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Has First Solar, Inc. (FSLR) Stock Finally Weathered the Trump Storm?

Dana Blankenhorn

InvestorPlace - Stock Market News, Stock Advice & Trading Tips

As First Solar, Inc. (NASDAQ:FSLR) prepares to announce earnings July 27, FSLR stock and the company is coming out from behind clouds that have covered the industry since November.

Has First Solar, Inc. (FSLR) Stock Finally Weathered the Trump Storm?

Source: U.S. Department of the Interior via Flickr

The election of Donald Trump, his antipathy to solar power and the knowledge that any government help to the industry will soon go away, has cast a shadow on the industry.

But the realization that solar panels can now compete, in many markets, against other forms of power without subsidy is now raising shares in names like FSLR stock.

In the last three months, shares of First Solar are up 56.6%, and views among analysts have shifted in its favor. Now 7 of the 18 analysts following the stock call it a buy, and none says sell it. The analysts expect 2 cents per share of earnings on $535.50 million of revenue tomorrow, but there is a “whisper” of 11 cents. That would be huge.

FSLR and Utility Buyers

Utilities, it seems, are still willing to buy solar power. EDF Renewable Power, an arm of Electricite de France SA, said last week it bought 179 Mwatts of Nevada projects from First Solar in late June, with contracts to sell the power on to units of NV Energy, owned by Berkshire Hathaway Inc. (NYSE:BRK.A, NYSE:BRK.B).

FSLR stock and other producers had been hit by a bust in “yieldcos,” companies formed to buy projects and sell the power. First Solar created such an instrument with SunPower in 2015 called 8Point3 Energy Partners LP (NASDAQ:CAFD), which has lost nearly one-third of its value since it was launched, despite a dividend yielding 7.3%. Selling it, possibly to NextEra Energy Partners LP (NYSE:NEP), would be bullish.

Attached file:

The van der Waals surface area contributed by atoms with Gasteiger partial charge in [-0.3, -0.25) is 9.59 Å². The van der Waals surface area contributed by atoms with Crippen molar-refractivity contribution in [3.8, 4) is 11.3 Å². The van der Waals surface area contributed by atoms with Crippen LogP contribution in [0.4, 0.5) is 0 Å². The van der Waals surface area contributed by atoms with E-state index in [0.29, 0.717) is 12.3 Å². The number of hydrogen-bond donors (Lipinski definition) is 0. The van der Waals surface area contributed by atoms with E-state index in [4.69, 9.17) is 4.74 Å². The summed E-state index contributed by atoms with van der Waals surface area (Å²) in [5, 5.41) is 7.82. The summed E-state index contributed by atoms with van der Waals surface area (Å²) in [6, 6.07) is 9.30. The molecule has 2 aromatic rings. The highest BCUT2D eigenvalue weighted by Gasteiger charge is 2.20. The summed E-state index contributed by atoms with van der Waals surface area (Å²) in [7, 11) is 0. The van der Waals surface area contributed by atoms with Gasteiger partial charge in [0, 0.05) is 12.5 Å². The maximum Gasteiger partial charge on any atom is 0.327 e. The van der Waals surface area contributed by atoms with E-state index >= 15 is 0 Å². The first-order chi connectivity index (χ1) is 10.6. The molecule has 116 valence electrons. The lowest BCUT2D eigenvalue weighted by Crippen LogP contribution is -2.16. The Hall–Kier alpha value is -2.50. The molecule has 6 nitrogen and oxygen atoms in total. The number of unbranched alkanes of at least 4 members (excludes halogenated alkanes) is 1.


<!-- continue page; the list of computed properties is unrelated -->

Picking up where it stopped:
The interest by utilities was enough to cause Axiom analyst Gordon Johnson, a noted solar bear, to put a “buy” rating on FSLR stock with expectations that this week’s earnings report will “dazzle.” He says the company is selling out of its production of solar modules at 50-60 cents per watt through the third quarter of 2018.

In addition to continued sales, First Solar is benefiting from hope that the industry’s dumping case against China will go well, and that its Series 6 panels may finally hit the market. Johnson says the good news may be short-term, but that investors want to believe the solar story and will pile into the sector.



FSLR Stock Buyers

InvestorPlace writers have also come around on First Solar.

Technician Tyler Craig likes the stock chart. The whole industry is rising, evidenced by action in the Guggenheim Solar ETF (NYSEARCA:TAN), which is up 28% this year.

James Brumley says that FSLR stock is “quickly becoming a great bet,”  citing Axiom’s shift from yelling sell in February to urging that people buy now.

He writes that the recent rally may result in a profit-taking pullback, but that won’t be to its former levels, meaning the scene is set for another rally in the stock. He warns that it remains speculative.

The Bottom Line on First Solar

Solar stocks had a heyday early this decade, even before the shale boom began, and their fall began as the shale boom was ramping up. Since the oil bust of 2014, these stocks have gone nowhere fast.

But just as shale oil producers have learned to make do on $45 per barrel oil, so solar panel producers have learned to eke out a profit on panels priced at 50 cents per watt. New technology could drive costs down further, even faster than the oilpatch can lower its costs, so over time big sales are certain.

Whether those sales yield profit is always the question. Skies are clearing for First Solar right now, but there are still plenty of clouds and a chance of rain.

Dana Blankenhorn is a financial and technology journalist. He is the author of the historical mystery romance The Reluctant Detective Travels in Time. available now at the Amazon Kindle store. Write him at danablankenhorn@gmail.com or follow him on Twitter at @danablankenhorn. As of this writing, he owned no shares in companies discussed in this story.

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